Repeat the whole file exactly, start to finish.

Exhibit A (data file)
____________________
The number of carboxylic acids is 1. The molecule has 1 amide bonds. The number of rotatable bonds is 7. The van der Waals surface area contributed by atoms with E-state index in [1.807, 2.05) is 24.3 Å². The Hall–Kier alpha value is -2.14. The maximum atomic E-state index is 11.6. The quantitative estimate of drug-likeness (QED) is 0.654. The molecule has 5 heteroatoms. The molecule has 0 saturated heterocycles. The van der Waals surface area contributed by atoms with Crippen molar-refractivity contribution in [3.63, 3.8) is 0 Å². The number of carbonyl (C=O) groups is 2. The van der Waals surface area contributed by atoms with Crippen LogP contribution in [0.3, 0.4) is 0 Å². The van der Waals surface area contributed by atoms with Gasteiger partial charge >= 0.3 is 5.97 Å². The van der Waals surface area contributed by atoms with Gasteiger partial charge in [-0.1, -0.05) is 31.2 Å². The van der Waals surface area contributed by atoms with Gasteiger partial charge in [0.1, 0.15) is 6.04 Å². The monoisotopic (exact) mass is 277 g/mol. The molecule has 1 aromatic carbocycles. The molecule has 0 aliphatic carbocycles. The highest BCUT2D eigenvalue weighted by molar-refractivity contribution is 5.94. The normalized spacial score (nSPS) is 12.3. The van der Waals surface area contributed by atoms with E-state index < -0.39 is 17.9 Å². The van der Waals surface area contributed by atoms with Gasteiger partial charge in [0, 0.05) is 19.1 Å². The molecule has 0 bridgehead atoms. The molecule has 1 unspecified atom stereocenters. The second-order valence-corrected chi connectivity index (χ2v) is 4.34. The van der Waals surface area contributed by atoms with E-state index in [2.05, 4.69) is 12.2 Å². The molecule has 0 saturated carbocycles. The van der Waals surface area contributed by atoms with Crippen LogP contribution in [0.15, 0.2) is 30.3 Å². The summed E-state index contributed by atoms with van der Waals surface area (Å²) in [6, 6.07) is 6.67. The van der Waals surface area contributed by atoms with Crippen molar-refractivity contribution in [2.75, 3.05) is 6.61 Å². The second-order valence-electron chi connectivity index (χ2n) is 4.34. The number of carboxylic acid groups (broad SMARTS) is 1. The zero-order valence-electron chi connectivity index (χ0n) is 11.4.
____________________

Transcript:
The number of carboxylic acids is 1. The molecule has 1 amide bonds. The number of rotatable bonds is 7. The van der Waals surface area contributed by atoms with E-state index in [1.807, 2.05) is 24.3 Å². The Hall–Kier alpha value is -2.14. The maximum atomic E-state index is 11.6. The quantitative estimate of drug-likeness (QED) is 0.654. The molecule has 5 heteroatoms. The molecule has 0 saturated heterocycles. The van der Waals surface area contributed by atoms with Crippen molar-refractivity contribution in [3.63, 3.8) is 0 Å². The number of carbonyl (C=O) groups is 2. The van der Waals surface area contributed by atoms with Crippen LogP contribution in [0.3, 0.4) is 0 Å². The van der Waals surface area contributed by atoms with Gasteiger partial charge >= 0.3 is 5.97 Å². The van der Waals surface area contributed by atoms with Gasteiger partial charge in [-0.1, -0.05) is 31.2 Å². The van der Waals surface area contributed by atoms with Gasteiger partial charge in [0.1, 0.15) is 6.04 Å². The monoisotopic (exact) mass is 277 g/mol. The molecule has 1 aromatic carbocycles. The molecule has 0 aliphatic carbocycles. The highest BCUT2D eigenvalue weighted by molar-refractivity contribution is 5.94. The normalized spacial score (nSPS) is 12.3. The van der Waals surface area contributed by atoms with E-state index < -0.39 is 17.9 Å². The van der Waals surface area contributed by atoms with Gasteiger partial charge in [0, 0.05) is 19.1 Å². The molecule has 0 bridgehead atoms. The molecule has 1 unspecified atom stereocenters. The second-order valence-corrected chi connectivity index (χ2v) is 4.34. The van der Waals surface area contributed by atoms with E-state index in [2.05, 4.69) is 12.2 Å². The molecule has 0 saturated carbocycles. The van der Waals surface area contributed by atoms with Crippen LogP contribution in [0.15, 0.2) is 30.3 Å². The summed E-state index contributed by atoms with van der Waals surface area (Å²) in [6, 6.07) is 6.67. The van der Waals surface area contributed by atoms with Crippen molar-refractivity contribution in [2.75, 3.05) is 6.61 Å². The second-order valence-electron chi connectivity index (χ2n) is 4.34. The number of carboxylic acid groups (broad SMARTS) is 1. The zero-order valence-electron chi connectivity index (χ0n) is 11.4.